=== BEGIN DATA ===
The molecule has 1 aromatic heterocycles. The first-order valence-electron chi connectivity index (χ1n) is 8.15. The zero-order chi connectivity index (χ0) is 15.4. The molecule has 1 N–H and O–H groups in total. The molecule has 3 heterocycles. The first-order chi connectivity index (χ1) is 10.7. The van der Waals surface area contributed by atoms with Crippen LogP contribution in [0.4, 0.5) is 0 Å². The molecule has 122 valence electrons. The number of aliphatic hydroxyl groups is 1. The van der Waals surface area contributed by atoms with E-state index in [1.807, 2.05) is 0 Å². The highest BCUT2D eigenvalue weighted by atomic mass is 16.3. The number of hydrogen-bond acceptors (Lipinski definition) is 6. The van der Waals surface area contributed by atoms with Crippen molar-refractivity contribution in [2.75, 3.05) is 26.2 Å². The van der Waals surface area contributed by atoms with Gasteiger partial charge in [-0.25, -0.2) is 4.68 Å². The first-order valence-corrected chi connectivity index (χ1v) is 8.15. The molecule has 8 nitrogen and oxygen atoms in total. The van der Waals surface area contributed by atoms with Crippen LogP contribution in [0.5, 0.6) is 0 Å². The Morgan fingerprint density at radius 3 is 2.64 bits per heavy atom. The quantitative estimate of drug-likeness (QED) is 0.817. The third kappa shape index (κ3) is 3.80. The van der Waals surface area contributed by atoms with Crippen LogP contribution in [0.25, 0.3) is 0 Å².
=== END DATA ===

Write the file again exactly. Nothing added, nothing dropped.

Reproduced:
The molecule has 1 aromatic heterocycles. The first-order valence-electron chi connectivity index (χ1n) is 8.15. The zero-order chi connectivity index (χ0) is 15.4. The molecule has 1 N–H and O–H groups in total. The molecule has 3 heterocycles. The first-order chi connectivity index (χ1) is 10.7. The van der Waals surface area contributed by atoms with Crippen LogP contribution in [0.4, 0.5) is 0 Å². The molecule has 122 valence electrons. The number of aliphatic hydroxyl groups is 1. The van der Waals surface area contributed by atoms with E-state index in [1.807, 2.05) is 0 Å². The highest BCUT2D eigenvalue weighted by atomic mass is 16.3. The number of hydrogen-bond acceptors (Lipinski definition) is 6. The van der Waals surface area contributed by atoms with Crippen molar-refractivity contribution in [2.75, 3.05) is 26.2 Å². The van der Waals surface area contributed by atoms with Gasteiger partial charge in [-0.25, -0.2) is 4.68 Å². The first-order valence-corrected chi connectivity index (χ1v) is 8.15. The molecule has 8 nitrogen and oxygen atoms in total. The van der Waals surface area contributed by atoms with Crippen LogP contribution in [0.5, 0.6) is 0 Å². The Morgan fingerprint density at radius 3 is 2.64 bits per heavy atom. The quantitative estimate of drug-likeness (QED) is 0.817. The third kappa shape index (κ3) is 3.80. The van der Waals surface area contributed by atoms with Crippen LogP contribution in [0.25, 0.3) is 0 Å².